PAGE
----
Rapid molecular testing for enteric bacteria should increase diagnostic accuracy and reduce time, material and labour
Dave Thomas FIBMS
Nicki Hutchinson MBBS MSc FRCPath
Hampshire Hospitals NHS Foundation Trust,
Annie Jones MSc MBA
Magus Strategic Communications Ltd,
Old Malton, UK
Infectious intestinal disease (IID) is a common condition. Vomiting and/or diarrhoea are the most common symptoms, but fever, stomach pains and bloody stools may also be present. There are an estimated 17 million cases of IID reported annually in the UK,(1) and a recent UK study reported rates of 274 cases per 1000 person-years.(1) Surveillance data from the Health Protection Agency between 1992 and 2000 on more than 5000 outbreaks of IID in England and Wales reported that 27% of outbreaks occurred in the hospital setting.(2) These outbreaks are associated with significant costs in terms of ward closures for new admissions, isolation beds and staff absence. Indeed, one UK hospital Trust has reported annual costs of £1.49 million (April 2002 to March 2003) in terms of unit closures to new admissions.(2)
Current guidelines recommend the isolation of patients admitted to hospital with diarrhoea until laboratory results are available using a syndromic approach to testing.(3) However, between 4% and 70% of patients in hospital outbreaks of IID test negative for all pathogens, and failure to rapidly identify these patients represents a considerable drain on resources.(2) Laboratory testing for the infectious pathogens is also often conducted sequentially. The unnecessary isolation of patients without an infectious cause of their diarrhoea and delay in obtaining an accurate diagnosis are factors contributing to the associated costs.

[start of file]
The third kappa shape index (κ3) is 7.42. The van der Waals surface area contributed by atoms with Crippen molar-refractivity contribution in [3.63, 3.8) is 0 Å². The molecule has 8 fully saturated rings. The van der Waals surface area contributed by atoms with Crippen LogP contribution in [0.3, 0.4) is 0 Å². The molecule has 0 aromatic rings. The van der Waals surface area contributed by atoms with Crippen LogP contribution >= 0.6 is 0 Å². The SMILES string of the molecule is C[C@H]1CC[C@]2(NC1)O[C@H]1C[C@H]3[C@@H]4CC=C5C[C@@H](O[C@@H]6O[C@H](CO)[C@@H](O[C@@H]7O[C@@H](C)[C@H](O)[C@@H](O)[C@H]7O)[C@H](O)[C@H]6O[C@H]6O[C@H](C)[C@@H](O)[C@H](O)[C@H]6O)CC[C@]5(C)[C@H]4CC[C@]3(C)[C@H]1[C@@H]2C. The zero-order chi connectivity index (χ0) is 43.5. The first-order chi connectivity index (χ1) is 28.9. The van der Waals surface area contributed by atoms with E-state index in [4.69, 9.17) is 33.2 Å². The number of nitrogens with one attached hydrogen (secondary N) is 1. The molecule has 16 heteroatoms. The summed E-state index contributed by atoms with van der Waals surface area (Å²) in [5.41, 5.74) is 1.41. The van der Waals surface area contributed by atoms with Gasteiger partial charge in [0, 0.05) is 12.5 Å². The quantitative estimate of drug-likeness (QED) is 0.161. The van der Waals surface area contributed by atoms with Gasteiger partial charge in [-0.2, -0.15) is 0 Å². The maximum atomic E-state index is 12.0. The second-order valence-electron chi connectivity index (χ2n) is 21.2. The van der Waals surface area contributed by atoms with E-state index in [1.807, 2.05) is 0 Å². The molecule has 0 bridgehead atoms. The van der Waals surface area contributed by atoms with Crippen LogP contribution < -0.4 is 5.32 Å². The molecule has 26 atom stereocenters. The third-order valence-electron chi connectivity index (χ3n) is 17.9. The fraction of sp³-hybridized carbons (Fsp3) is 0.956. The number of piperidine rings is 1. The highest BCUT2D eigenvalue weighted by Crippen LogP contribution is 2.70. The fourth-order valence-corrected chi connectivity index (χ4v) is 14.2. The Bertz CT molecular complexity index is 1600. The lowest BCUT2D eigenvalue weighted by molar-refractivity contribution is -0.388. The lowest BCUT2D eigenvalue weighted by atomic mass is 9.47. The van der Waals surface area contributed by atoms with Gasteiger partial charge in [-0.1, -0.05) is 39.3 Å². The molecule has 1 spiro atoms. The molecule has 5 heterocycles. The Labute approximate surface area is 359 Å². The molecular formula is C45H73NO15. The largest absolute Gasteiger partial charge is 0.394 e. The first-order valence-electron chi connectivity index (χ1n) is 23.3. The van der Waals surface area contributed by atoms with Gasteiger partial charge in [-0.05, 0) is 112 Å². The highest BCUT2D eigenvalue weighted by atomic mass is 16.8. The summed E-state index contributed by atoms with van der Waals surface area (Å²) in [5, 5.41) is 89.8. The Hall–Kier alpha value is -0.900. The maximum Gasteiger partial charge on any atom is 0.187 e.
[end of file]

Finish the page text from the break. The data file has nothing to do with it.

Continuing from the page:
Historically, the principle diagnostic modalities for IID have included culture, microscopy and antigen-based tests. Culture methods are slow and often have low sensitivity in the presence of antibiotic use. Antigen testing assays are costly and only exist for a limited number of pathogens. As causative pathogens can be viral or bacterial, IID is well suited for automated multiplex molecular testing,(4) which has an emerging role in the diagnosis of diarrhoeal disease.
In conjunction with molecular testing for Norovirus and Clostridium difficile, a decision was made in 2013 to introduce the BD MAX™ Enteric Bacterial Assay (BD Diagnostics, Oxfordshire, UK) for the screening of diarrhoeal admissions in the Hampshire Hospitals NHS Foundation Trust. The Trust serves a population of approximately 600,000 across Hampshire and parts of west Berkshire. Between 2012 and 2013, 59,000 patients received planned inpatient or day care treatment by the Trust.
In the winter months, the Trust screens all diarrhoeal admissions. Patients are isolated until laboratory results are available. The decision to introduce the system was based on the fact the system is fully automated, has a time to result of less than three hours and includes the common major bacterial pathogens associated with IID (Table 1): Salmonella spp, Campylobacter spp, Shigella spp (including S. dysenteriae serotype 1 strains containing the stx gene), Enteroinvasive Escherichia coli (EIEC) and Shiga toxin-producing Escherichia coli (including O157).